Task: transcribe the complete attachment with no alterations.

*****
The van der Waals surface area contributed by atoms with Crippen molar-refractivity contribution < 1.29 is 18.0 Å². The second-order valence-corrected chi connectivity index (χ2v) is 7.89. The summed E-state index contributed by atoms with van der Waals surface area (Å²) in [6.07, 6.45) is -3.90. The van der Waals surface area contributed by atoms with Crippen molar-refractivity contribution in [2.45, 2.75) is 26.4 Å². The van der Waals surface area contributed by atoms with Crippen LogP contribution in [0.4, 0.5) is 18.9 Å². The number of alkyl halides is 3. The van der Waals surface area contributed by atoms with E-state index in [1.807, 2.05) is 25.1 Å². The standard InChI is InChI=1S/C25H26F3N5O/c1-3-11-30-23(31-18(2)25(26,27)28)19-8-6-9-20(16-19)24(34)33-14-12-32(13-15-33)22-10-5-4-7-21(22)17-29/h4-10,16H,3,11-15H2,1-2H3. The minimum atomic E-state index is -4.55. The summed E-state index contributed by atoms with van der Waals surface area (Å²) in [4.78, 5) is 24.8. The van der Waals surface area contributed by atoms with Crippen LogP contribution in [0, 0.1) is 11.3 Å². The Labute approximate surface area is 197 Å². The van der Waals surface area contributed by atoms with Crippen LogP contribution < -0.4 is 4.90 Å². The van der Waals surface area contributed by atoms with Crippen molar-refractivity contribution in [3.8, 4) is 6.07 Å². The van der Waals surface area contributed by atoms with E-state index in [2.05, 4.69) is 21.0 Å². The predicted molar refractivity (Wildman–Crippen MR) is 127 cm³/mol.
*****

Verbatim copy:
The van der Waals surface area contributed by atoms with Crippen molar-refractivity contribution < 1.29 is 18.0 Å². The second-order valence-corrected chi connectivity index (χ2v) is 7.89. The summed E-state index contributed by atoms with van der Waals surface area (Å²) in [6.07, 6.45) is -3.90. The van der Waals surface area contributed by atoms with Crippen molar-refractivity contribution in [2.45, 2.75) is 26.4 Å². The van der Waals surface area contributed by atoms with Crippen LogP contribution in [0.4, 0.5) is 18.9 Å². The number of alkyl halides is 3. The van der Waals surface area contributed by atoms with E-state index in [1.807, 2.05) is 25.1 Å². The standard InChI is InChI=1S/C25H26F3N5O/c1-3-11-30-23(31-18(2)25(26,27)28)19-8-6-9-20(16-19)24(34)33-14-12-32(13-15-33)22-10-5-4-7-21(22)17-29/h4-10,16H,3,11-15H2,1-2H3. The minimum atomic E-state index is -4.55. The summed E-state index contributed by atoms with van der Waals surface area (Å²) in [4.78, 5) is 24.8. The van der Waals surface area contributed by atoms with Crippen LogP contribution in [0, 0.1) is 11.3 Å². The Labute approximate surface area is 197 Å². The van der Waals surface area contributed by atoms with Crippen LogP contribution < -0.4 is 4.90 Å². The van der Waals surface area contributed by atoms with Crippen molar-refractivity contribution in [3.8, 4) is 6.07 Å². The van der Waals surface area contributed by atoms with E-state index in [2.05, 4.69) is 21.0 Å². The predicted molar refractivity (Wildman–Crippen MR) is 127 cm³/mol.